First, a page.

Core vocabulary is a key element in any person’s day. For some of our students with special needs, we need to model and practice how to communicate and ask for what we want and/or.
If you’re unsure of what Core Vocabulary is or where to start, I recommend learning more in this blog post first.
In this blog post, we’re going to learn all about how to use a put-in task as an AAC device communication lesson. One that is simple and very inexpensive.
Before we get in to what the activity is or can be, let’s learn about the skills that can be practiced by using put-in tasks:
- Communication (that’s why you’re here!)
- Colors, shapes and sizes
- 1:1 correspondence
- Turn taking and sharing
- Strengthening hand and finger muscles
- Hand-eye coordination
- …and more!
Now let’s talk about using put-in tasks for communication…
The actual practicing of using Core Vocabulary started with the activity I’m going to show you is one I learned about at a staff development. However, there are so many different options for put-in-tasks that you can literally make them out of almost any resources for just a few bucks.
To see other recommended work bins and put in task ideas, you can follow my Pinterest Board here.
I like to use the spikey balls, or porcupine balls; but you can easily use different sizes of pom balls too! They’re inexpensive, and around different holidays Walmart usually has different colors available in the holiday section where you find the party toys.
Same goes for large plastic coins; I usually find the larger gold coins at the Dollar Tree around St. Patrick’s Day. For smaller coins, you can use bingo chips or play money.
You can use any size or shape of container you want. Save your recyclable plastics and use those, or go to the dollar store and grab a pack or two.
With my husband’s help, we (read: HE … ha! I watched.) drilled a hole in the top of each lid.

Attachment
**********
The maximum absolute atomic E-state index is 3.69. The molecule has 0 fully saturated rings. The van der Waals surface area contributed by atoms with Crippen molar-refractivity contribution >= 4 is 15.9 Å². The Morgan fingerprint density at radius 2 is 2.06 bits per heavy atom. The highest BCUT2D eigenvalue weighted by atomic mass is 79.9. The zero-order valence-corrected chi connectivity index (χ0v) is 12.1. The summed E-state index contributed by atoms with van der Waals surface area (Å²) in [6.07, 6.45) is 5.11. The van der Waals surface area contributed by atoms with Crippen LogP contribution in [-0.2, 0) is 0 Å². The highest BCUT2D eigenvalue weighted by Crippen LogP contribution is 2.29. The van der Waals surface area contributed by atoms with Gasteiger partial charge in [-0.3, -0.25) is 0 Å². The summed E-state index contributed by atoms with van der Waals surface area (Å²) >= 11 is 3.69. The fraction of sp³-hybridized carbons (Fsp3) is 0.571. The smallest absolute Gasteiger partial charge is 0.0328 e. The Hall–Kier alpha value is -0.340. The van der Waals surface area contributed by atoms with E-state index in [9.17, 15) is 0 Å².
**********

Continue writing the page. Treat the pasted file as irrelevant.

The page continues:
Depending on the thickness of the plastic, you may even be able to cut through the lid with an exact-o knife.
Screw the lid back on and you have an instant put-in task, that doubles as a communication lesson.
And right now, you’re probably wondering how… right?! Let’s keep learning…
After you’ve decided on which route to take with a Core Board (a tech device, a binder, binder ring, mini core board strips, or something else), you simply start with “I want that” or “I need that”. If your student is just starting out with using an AAC device, you can use “want” or “need” or even the word “it”.
Practice using the AAC device before introducing the activity.
It might even be a good idea to let students explore the put-in task items before working with them. Set a timer for 1 or 2 minutes, and then get to work.
| As the teacher, you are the facilitator of the learning… but allow students to have ownership over their learning. You guide, but they execute.
Model what you want the student to accomplish… and model using the child’s device. Then it’s the child’s turn to communicate using his or her AAC device to request a put-in item.
A key part in this activity is to (1) remain quiet and really let the child think it. We don’t want to interrupt their thought process or communication with our words. Let the child do it.
And (2) reward the child for each appropriate response, and reward heavily when you are first starting out. As the child becomes more independent with the task, you can fade out the rewards. (To learn more about the prompting hierarchy, you can read this blog post.)
The key to facilitating more communication throughout an activity like this is having the student request for each item, one at a time.
“I want it” or “want” or “need blue” rewards the student with one blue spikey balls. Or if you’re using pom balls, bingo chips, gold coins… the student only gets one.
Once they put-in all of the items, it’s easy clean up… or you can open the container and start all over again!
Maybe the first time, you just worked on “want”. So now the second time you can add in a color word or a number word.
Trials can occur over multiple settings, or in one lesson. The great thing about put-in tasks is that you always have them ready to go. If your lesson ended quicker than expected, you can quick grab a put-in task and have a mini lesson ready to go in a matter of seconds.
I wanted to show you the poms we use too, instead of the spikey balls. For some of my students, the spikey balls are above their fine motor ability level, so I switched the item to the poms to accommodate the learning task.
As with any activity, it’s all about doing what works best for you and your students. Adapting and accommodating the task to make it fit your specific classroom needs.
What is your favorite put-in task? Tell us in the comments below!